So I've recently decided to give S3 a chance, for media storage. Mainly for the Iron Sysadmin Podcast episodes. I've gotten one or two comments, not necesarily complaints, that episode downloads seem to tax my server. It came down to bandwidth, and while I have some things to tackle to help that scenario, it was a pretty easy decision to give S3 a try. It's something I've been meaning to try it out anyway, and this seemed like a great use case.
So I setup a bucket for the podcast, and then enabled logging. Assuming that these logs would be useful for statistics. Then after a few days I went back to S3's dashboard more or less assuming that there would be some way of seeing stats on my file usage.
Nothing. Well, not nothing, I can see just enough to try to get some idea of what it's going to cost me, but even that seems very vague. I thought maybe I was doing it wrong. I am an S3 noob after all, right? So I started googling, and instead of finding how-to's on "Here's how to get reasonable stats out of your S3 logs", I found services that did this as a service. I'm usually a do-it-yourself sort of guy, but at this point I just wanted to see how my podcast episodes were doing. So I read through one or two of them, and decided to give S3Stat a try. I signed up for their free trial, and pointed them at my Logs. Almost immediately they had parsed the log data that was already there, and I was able to look at some numbers.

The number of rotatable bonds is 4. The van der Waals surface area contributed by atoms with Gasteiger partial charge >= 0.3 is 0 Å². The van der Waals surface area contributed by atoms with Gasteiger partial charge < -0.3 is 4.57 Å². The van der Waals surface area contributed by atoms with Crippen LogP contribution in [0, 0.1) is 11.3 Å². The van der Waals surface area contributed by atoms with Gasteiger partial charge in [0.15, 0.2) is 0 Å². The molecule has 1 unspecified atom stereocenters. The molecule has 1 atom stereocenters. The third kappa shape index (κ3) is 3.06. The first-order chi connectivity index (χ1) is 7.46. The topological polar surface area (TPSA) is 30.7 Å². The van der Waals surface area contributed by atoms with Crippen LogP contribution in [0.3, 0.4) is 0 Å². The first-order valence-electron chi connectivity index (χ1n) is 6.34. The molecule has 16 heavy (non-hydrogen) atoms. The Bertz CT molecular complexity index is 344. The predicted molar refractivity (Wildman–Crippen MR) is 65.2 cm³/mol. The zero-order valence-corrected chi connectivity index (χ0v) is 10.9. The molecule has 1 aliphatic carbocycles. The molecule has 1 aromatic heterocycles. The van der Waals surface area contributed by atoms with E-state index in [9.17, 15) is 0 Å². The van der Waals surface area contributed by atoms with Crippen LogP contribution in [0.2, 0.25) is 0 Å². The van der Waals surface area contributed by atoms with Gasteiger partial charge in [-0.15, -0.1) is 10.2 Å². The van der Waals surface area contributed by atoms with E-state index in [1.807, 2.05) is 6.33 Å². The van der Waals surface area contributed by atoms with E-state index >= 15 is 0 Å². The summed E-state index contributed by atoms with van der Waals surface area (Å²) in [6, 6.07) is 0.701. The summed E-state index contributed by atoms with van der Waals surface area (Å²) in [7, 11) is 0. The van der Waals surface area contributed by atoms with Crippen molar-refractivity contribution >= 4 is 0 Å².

I'm still in their trial for the moment, but I've released two new podcast episodes since starting the trial, and I can say that their analysis has been useful. One thing they do is estimate your S3 costs. Which will be very helpful (though I havent been trhough a full billing cycle with S3 yet either) as the podcast is a labor of love, and not really making me any substantial money (A big thanks to you patreon folks!). I think I'll be bringing in enough from Patreon to cover S3 for now, we'll see how that goes over time. S3Stat is extimating under $5 this month. AWS is estimating $6, but not showing me a breakdown of what's S3 and what's not. We'll see how accurate it turns out to be.
Here are some real usage stats that I just took a screenshot of.
The breakdown is nice, you can really drill into a file, or overall usage in a number of ways. I'm going to say for now that S3Stat has been a great tool, and worth looking at if you're trying to make sense of your amazon S3 usage.